The wall after being stripped of Bleu Avina's mural.

The bare north wall behind Leucadia Glass after being stripped of the acrylic paint that made up the second distinctive mural by Bleu Avina. Photo credit Jax Meyers

 

Street art carries a silent, visual language that encourages our eyes to look up from our busy technology-driven bubbles. A language that dates as far back as caveman times and has historically given a voice to cultures without one.

And yet, like all living things, even public murals have an inevitable ticking clock from the moment they’re conceived.

“Public art is temporary,” Leucadia-based artist Santos Orellena from Santos Fine Art Gallery puts it. “You don’t know when the wall is going to be sold or demolished.”

Or in this case, seen by the eyes of another inspired artist.

Artist Dallas Smith, who helps run his family-owned business Leucadia Glass, recently decided he wanted to paint again. A decade ago, he put down the brush and dove deeply into his passion of stained and blown glass.

“I have friends who do painting and I’ve been getting inspired lately. I wanted to get back into it because I love it,” Smith beamed.

But before he began chipping away the art on the back north wall behind Leucadia Glass, Smith contacted the original muralist Bleu Avina through the Internet.

“I didn’t want to step on anyone’s toes. So I asked Bleu if it would be okay with him if I redid the mural. He was all for it.”

The north wall has a history of being a beginner’s paradise.

In 2010, Avina paved the way for the space to be an outdoor canvas as he tried his hand at becoming a muralist.

“I was pretty excited about it because it was my first big outdoor mural,” Avina reminisced.

Like many bare walls, Avina felt that it was “begging to be painted.”

In 2010, Bleu Avina tried out to be a muralist by manifesting this piece of art.

In 2010, Bleu Avina tried his hand at mural arts manifesting a bold stylized and tribal symbol. Photo credit Bleu Avina.

 

As any artist trying something new, Avina had to find his flow. Looking back, he views that first mural as practice for the next one that came to be.

In 2012, with more skill and even more passion, he poured his soul into a bold new art piece.

“The second one was when I committed to painting murals more seriously,” Avina said. “It’s about how fast technology progresses and how it takes us away from our animal instincts.”

Soon after, with experience under his belt, Avina took on a spontaneous collaboration with a fellow artist on a conspicuous private wall on F and 3rd street in downtown Encinitas. Upon completing it, the satisfaction he received eclipsed even that of his previous solo projects.

“After that experience I learned to be particular about who I do art with,” Avina said.

Which may be why Avina has chosen to sit this one out while newcomer Smith dabbles in mural-making for the first time.

One thing is clear, whether intentional or not, Avina has passed the torch so that another artist has the opportunity to create art on the wall.

Priscilla, Bleu's mom, stands in front of her shop around the corner from where the mural was holding a remainder of the mural.

Priscilla Lopez, Avina’s mom, stands in front of her Studio Hair Salon around the corner from where the mural used to be. In her hands she holds a remaining memento from her son’s second mural. Photo credit Jax Meyers.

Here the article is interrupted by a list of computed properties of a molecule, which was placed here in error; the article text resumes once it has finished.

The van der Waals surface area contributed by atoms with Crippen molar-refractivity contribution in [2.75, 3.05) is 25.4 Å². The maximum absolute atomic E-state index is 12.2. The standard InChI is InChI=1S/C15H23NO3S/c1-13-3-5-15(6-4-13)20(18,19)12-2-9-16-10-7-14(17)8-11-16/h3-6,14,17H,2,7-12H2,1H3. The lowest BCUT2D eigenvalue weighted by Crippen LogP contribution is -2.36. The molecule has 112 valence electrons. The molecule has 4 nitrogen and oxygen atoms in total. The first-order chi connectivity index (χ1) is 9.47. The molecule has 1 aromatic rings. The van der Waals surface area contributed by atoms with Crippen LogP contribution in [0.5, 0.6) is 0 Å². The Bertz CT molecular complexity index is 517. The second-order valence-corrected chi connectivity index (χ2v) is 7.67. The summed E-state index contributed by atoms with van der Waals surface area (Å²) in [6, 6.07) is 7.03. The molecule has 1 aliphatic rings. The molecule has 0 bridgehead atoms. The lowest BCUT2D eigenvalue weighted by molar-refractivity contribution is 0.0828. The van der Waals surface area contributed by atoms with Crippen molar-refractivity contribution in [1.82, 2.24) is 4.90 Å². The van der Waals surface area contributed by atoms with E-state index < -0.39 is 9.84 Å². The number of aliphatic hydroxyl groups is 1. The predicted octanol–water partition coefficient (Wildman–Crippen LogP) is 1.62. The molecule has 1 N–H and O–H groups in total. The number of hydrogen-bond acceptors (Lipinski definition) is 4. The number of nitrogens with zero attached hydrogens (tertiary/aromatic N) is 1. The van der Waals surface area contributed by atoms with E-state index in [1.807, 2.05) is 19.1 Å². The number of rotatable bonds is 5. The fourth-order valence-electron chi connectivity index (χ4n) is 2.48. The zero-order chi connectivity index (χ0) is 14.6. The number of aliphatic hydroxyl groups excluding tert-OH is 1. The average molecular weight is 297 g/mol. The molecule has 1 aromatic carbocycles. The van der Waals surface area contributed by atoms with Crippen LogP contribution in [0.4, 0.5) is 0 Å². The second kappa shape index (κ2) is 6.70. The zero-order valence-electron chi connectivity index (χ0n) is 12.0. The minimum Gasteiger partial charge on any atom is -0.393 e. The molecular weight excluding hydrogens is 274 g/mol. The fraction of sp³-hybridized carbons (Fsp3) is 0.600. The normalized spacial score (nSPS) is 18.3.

What will the new mural entail? Images more spontaneous than what was previously on the wall.

Smith envisions, “a flowing collaboration of an abstract landscape. I want it to be an expression of the soul…evolving as it is being done…following wherever the line takes you.”

Smith plans to collaborate with two to three other artists to bring his vision to life.

Avina wasn’t the only person who gave permission. Supportive property owner, Rod Sorenson, gave the green light to Smith as his daughter did to Avina two years ago.

Painting large format murals on outdoor walls is different than painting on a consistent surface like a canvas.

Which is a big reason why my organization Paint Encinitas has jumped on board to support Smith through the process.

We are here as a sounding board and an experienced voice to help guide the creation of quality work. Even though this is not a Paint Encinitas mural, we believe that public art should go up with a celebration and create a dialogue for people to engage in.

It is safe to say, public art is on the rise in Leucadia. This will make the third new mural installation of 2014!

The mural-making party will commence during the LeucadiART Walk on August 24th from 10am – 5pm behind Leucadia Glass at 396 N. Coast Hwy 101. Paint Encinitas will be setup near the north wall alongside musicians and other artists showcasing their works in true pop-up gallery glory.

We encourage the larger community to come on by, peruse the new mural and join in on the magic.

While some may still feel taken back by the sudden disappearance of one of Leucadia’s masterpieces, rest assured that this wall will always be alive with art.

Read the original article and more from founder Jax Meyers at the EncinitasAdvocate.com.

Bleu Avina's second mural, that once lived behind Leucadia Glass; an image of how fast technology progresses and how much it takes humans away from their animal instincts.  Photo credit Bleu Avina.

Bleu Avina’s second mural, that once lived behind Leucadia Glass; an image of how fast technology progresses and how much it takes humans away from their animal instincts. Photo credit Bleu Avina.

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Mural disappears off wall in Leucadia
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